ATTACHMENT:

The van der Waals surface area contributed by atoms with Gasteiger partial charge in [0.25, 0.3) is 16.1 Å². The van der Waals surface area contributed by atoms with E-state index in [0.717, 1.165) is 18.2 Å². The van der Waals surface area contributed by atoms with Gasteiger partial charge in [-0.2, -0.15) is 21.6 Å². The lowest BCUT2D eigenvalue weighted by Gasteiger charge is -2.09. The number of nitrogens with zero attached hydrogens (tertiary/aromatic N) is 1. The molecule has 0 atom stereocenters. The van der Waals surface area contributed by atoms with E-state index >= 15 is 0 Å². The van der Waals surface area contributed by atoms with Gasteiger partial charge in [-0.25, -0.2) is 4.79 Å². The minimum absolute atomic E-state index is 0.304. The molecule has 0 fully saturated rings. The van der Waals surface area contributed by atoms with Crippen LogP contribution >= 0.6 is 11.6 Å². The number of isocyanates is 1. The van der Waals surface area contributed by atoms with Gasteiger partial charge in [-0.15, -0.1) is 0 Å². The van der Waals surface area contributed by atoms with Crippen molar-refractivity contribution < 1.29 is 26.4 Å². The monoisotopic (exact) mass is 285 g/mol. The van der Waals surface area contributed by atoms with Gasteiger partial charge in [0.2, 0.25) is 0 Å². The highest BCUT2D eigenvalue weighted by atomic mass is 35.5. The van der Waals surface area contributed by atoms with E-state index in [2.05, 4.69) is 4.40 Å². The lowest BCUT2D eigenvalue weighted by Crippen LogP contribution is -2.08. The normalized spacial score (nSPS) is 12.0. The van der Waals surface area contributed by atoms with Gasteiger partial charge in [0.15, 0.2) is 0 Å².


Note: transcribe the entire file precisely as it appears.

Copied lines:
The van der Waals surface area contributed by atoms with Gasteiger partial charge in [0.25, 0.3) is 16.1 Å². The van der Waals surface area contributed by atoms with E-state index in [0.717, 1.165) is 18.2 Å². The van der Waals surface area contributed by atoms with Gasteiger partial charge in [-0.2, -0.15) is 21.6 Å². The lowest BCUT2D eigenvalue weighted by Gasteiger charge is -2.09. The number of nitrogens with zero attached hydrogens (tertiary/aromatic N) is 1. The molecule has 0 atom stereocenters. The van der Waals surface area contributed by atoms with E-state index >= 15 is 0 Å². The van der Waals surface area contributed by atoms with Gasteiger partial charge in [-0.25, -0.2) is 4.79 Å². The minimum absolute atomic E-state index is 0.304. The molecule has 0 fully saturated rings. The van der Waals surface area contributed by atoms with Crippen LogP contribution >= 0.6 is 11.6 Å². The number of isocyanates is 1. The van der Waals surface area contributed by atoms with Gasteiger partial charge in [-0.15, -0.1) is 0 Å². The van der Waals surface area contributed by atoms with Crippen molar-refractivity contribution < 1.29 is 26.4 Å². The monoisotopic (exact) mass is 285 g/mol. The van der Waals surface area contributed by atoms with Gasteiger partial charge in [0.2, 0.25) is 0 Å². The highest BCUT2D eigenvalue weighted by atomic mass is 35.5. The van der Waals surface area contributed by atoms with E-state index in [2.05, 4.69) is 4.40 Å². The lowest BCUT2D eigenvalue weighted by Crippen LogP contribution is -2.08. The normalized spacial score (nSPS) is 12.0. The van der Waals surface area contributed by atoms with Gasteiger partial charge in [0.15, 0.2) is 0 Å².